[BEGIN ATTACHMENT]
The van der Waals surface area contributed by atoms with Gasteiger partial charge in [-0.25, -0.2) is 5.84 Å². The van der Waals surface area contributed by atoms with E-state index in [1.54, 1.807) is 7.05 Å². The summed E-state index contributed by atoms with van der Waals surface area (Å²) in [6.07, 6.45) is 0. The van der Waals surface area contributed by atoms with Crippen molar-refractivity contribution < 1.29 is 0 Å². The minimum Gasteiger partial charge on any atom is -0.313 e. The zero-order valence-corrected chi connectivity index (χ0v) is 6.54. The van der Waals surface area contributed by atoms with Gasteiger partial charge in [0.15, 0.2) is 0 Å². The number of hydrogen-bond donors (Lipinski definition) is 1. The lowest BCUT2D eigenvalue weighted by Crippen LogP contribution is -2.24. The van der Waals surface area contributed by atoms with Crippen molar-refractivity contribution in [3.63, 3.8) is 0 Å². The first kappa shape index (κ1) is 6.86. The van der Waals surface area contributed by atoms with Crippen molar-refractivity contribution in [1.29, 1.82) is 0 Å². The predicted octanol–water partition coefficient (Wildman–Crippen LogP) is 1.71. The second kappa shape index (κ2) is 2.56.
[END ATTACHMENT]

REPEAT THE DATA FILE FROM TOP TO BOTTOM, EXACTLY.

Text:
The van der Waals surface area contributed by atoms with Gasteiger partial charge in [-0.25, -0.2) is 5.84 Å². The van der Waals surface area contributed by atoms with E-state index in [1.54, 1.807) is 7.05 Å². The summed E-state index contributed by atoms with van der Waals surface area (Å²) in [6.07, 6.45) is 0. The van der Waals surface area contributed by atoms with Crippen molar-refractivity contribution < 1.29 is 0 Å². The minimum Gasteiger partial charge on any atom is -0.313 e. The zero-order valence-corrected chi connectivity index (χ0v) is 6.54. The van der Waals surface area contributed by atoms with Gasteiger partial charge in [0.15, 0.2) is 0 Å². The number of hydrogen-bond donors (Lipinski definition) is 1. The lowest BCUT2D eigenvalue weighted by Crippen LogP contribution is -2.24. The van der Waals surface area contributed by atoms with Crippen molar-refractivity contribution in [3.63, 3.8) is 0 Å². The first kappa shape index (κ1) is 6.86. The van der Waals surface area contributed by atoms with Crippen molar-refractivity contribution in [1.29, 1.82) is 0 Å². The predicted octanol–water partition coefficient (Wildman–Crippen LogP) is 1.71. The second kappa shape index (κ2) is 2.56.